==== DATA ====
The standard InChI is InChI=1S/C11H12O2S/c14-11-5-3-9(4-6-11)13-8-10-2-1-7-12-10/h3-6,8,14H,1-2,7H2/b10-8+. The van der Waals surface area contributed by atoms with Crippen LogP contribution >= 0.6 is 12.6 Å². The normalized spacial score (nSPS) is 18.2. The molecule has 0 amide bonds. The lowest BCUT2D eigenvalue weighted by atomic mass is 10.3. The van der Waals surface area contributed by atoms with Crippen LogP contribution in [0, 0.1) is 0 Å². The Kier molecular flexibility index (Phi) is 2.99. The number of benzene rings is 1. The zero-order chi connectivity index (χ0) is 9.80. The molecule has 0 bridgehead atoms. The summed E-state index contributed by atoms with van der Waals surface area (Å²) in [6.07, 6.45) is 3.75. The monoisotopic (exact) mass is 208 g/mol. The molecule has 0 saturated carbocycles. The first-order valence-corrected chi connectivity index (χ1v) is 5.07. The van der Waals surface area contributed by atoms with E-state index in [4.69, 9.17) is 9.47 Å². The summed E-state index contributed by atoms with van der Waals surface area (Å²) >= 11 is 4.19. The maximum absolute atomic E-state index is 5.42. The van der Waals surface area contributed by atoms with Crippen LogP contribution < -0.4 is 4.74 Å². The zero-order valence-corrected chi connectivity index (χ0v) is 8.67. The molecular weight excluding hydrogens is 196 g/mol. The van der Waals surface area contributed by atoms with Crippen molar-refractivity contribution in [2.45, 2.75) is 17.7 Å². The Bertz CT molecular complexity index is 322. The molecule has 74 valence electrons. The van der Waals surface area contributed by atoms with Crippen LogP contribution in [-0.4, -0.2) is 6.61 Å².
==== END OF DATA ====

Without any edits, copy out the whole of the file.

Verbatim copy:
The standard InChI is InChI=1S/C11H12O2S/c14-11-5-3-9(4-6-11)13-8-10-2-1-7-12-10/h3-6,8,14H,1-2,7H2/b10-8+. The van der Waals surface area contributed by atoms with Crippen LogP contribution >= 0.6 is 12.6 Å². The normalized spacial score (nSPS) is 18.2. The molecule has 0 amide bonds. The lowest BCUT2D eigenvalue weighted by atomic mass is 10.3. The van der Waals surface area contributed by atoms with Crippen LogP contribution in [0, 0.1) is 0 Å². The Kier molecular flexibility index (Phi) is 2.99. The number of benzene rings is 1. The zero-order chi connectivity index (χ0) is 9.80. The molecule has 0 bridgehead atoms. The summed E-state index contributed by atoms with van der Waals surface area (Å²) in [6.07, 6.45) is 3.75. The monoisotopic (exact) mass is 208 g/mol. The molecule has 0 saturated carbocycles. The first-order valence-corrected chi connectivity index (χ1v) is 5.07. The van der Waals surface area contributed by atoms with E-state index in [4.69, 9.17) is 9.47 Å². The summed E-state index contributed by atoms with van der Waals surface area (Å²) >= 11 is 4.19. The maximum absolute atomic E-state index is 5.42. The van der Waals surface area contributed by atoms with Crippen LogP contribution < -0.4 is 4.74 Å². The zero-order valence-corrected chi connectivity index (χ0v) is 8.67. The molecular weight excluding hydrogens is 196 g/mol. The van der Waals surface area contributed by atoms with Crippen molar-refractivity contribution in [2.45, 2.75) is 17.7 Å². The Bertz CT molecular complexity index is 322. The molecule has 74 valence electrons. The van der Waals surface area contributed by atoms with Crippen LogP contribution in [-0.4, -0.2) is 6.61 Å².